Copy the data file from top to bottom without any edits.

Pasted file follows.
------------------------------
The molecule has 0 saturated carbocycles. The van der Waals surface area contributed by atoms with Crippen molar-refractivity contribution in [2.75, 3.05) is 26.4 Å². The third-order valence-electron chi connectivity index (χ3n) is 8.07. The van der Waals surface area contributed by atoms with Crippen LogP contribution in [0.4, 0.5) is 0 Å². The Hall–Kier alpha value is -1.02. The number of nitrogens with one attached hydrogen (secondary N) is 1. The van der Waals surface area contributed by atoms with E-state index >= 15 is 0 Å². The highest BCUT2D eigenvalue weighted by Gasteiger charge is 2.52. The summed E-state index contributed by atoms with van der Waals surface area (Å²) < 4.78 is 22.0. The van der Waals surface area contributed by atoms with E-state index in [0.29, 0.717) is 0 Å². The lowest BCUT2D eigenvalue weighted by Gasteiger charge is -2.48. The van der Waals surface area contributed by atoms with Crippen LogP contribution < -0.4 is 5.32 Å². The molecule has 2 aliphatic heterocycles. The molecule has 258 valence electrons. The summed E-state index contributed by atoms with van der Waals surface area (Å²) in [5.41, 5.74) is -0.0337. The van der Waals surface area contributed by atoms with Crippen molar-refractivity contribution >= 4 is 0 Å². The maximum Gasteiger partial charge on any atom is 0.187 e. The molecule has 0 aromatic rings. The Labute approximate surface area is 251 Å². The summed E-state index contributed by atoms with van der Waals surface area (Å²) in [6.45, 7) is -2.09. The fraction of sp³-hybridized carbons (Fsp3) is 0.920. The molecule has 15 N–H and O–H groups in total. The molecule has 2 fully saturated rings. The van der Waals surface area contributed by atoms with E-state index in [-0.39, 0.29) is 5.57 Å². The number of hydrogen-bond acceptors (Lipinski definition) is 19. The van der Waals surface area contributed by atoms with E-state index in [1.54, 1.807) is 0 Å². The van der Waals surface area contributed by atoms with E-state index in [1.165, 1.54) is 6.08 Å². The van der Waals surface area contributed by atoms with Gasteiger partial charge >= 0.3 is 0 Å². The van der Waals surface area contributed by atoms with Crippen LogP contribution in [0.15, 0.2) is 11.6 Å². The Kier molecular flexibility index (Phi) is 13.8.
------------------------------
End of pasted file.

The molecule has 0 saturated carbocycles. The van der Waals surface area contributed by atoms with Crippen molar-refractivity contribution in [2.75, 3.05) is 26.4 Å². The third-order valence-electron chi connectivity index (χ3n) is 8.07. The van der Waals surface area contributed by atoms with Crippen LogP contribution in [0.4, 0.5) is 0 Å². The Hall–Kier alpha value is -1.02. The number of nitrogens with one attached hydrogen (secondary N) is 1. The van der Waals surface area contributed by atoms with E-state index >= 15 is 0 Å². The highest BCUT2D eigenvalue weighted by Gasteiger charge is 2.52. The summed E-state index contributed by atoms with van der Waals surface area (Å²) < 4.78 is 22.0. The van der Waals surface area contributed by atoms with E-state index in [0.29, 0.717) is 0 Å². The lowest BCUT2D eigenvalue weighted by Gasteiger charge is -2.48. The van der Waals surface area contributed by atoms with Crippen LogP contribution < -0.4 is 5.32 Å². The molecule has 2 aliphatic heterocycles. The molecule has 258 valence electrons. The summed E-state index contributed by atoms with van der Waals surface area (Å²) in [5.41, 5.74) is -0.0337. The van der Waals surface area contributed by atoms with Crippen molar-refractivity contribution >= 4 is 0 Å². The maximum Gasteiger partial charge on any atom is 0.187 e. The molecule has 0 aromatic rings. The Labute approximate surface area is 251 Å². The summed E-state index contributed by atoms with van der Waals surface area (Å²) in [6.45, 7) is -2.09. The fraction of sp³-hybridized carbons (Fsp3) is 0.920. The molecule has 15 N–H and O–H groups in total. The molecule has 2 fully saturated rings. The van der Waals surface area contributed by atoms with E-state index in [-0.39, 0.29) is 5.57 Å². The number of hydrogen-bond acceptors (Lipinski definition) is 19. The van der Waals surface area contributed by atoms with E-state index in [1.54, 1.807) is 0 Å². The van der Waals surface area contributed by atoms with E-state index in [1.165, 1.54) is 6.08 Å². The van der Waals surface area contributed by atoms with Gasteiger partial charge >= 0.3 is 0 Å². The van der Waals surface area contributed by atoms with Crippen LogP contribution in [0.15, 0.2) is 11.6 Å². The Kier molecular flexibility index (Phi) is 13.8.